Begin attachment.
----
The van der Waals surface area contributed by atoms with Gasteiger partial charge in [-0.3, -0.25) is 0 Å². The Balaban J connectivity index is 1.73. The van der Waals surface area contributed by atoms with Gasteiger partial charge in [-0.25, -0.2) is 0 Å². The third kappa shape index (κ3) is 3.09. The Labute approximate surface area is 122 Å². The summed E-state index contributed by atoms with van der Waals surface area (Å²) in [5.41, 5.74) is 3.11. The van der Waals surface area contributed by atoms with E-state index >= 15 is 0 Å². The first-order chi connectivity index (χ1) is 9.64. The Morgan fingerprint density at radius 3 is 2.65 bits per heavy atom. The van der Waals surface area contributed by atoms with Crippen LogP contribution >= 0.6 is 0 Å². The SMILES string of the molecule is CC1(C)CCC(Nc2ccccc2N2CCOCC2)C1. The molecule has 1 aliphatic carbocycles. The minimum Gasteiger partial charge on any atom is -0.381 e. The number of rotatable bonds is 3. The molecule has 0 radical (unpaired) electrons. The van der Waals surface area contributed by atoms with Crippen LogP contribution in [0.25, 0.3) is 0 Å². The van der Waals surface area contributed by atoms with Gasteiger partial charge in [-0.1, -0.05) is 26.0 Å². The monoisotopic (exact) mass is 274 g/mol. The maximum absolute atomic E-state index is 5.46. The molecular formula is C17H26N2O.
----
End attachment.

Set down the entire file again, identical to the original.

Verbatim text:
The van der Waals surface area contributed by atoms with Gasteiger partial charge in [-0.3, -0.25) is 0 Å². The Balaban J connectivity index is 1.73. The van der Waals surface area contributed by atoms with Gasteiger partial charge in [-0.25, -0.2) is 0 Å². The third kappa shape index (κ3) is 3.09. The Labute approximate surface area is 122 Å². The summed E-state index contributed by atoms with van der Waals surface area (Å²) in [5.41, 5.74) is 3.11. The van der Waals surface area contributed by atoms with E-state index >= 15 is 0 Å². The first-order chi connectivity index (χ1) is 9.64. The Morgan fingerprint density at radius 3 is 2.65 bits per heavy atom. The van der Waals surface area contributed by atoms with Crippen LogP contribution >= 0.6 is 0 Å². The SMILES string of the molecule is CC1(C)CCC(Nc2ccccc2N2CCOCC2)C1. The molecule has 1 aliphatic carbocycles. The minimum Gasteiger partial charge on any atom is -0.381 e. The number of rotatable bonds is 3. The molecule has 0 radical (unpaired) electrons. The van der Waals surface area contributed by atoms with Crippen LogP contribution in [0.25, 0.3) is 0 Å². The van der Waals surface area contributed by atoms with Gasteiger partial charge in [-0.1, -0.05) is 26.0 Å². The monoisotopic (exact) mass is 274 g/mol. The maximum absolute atomic E-state index is 5.46. The molecular formula is C17H26N2O.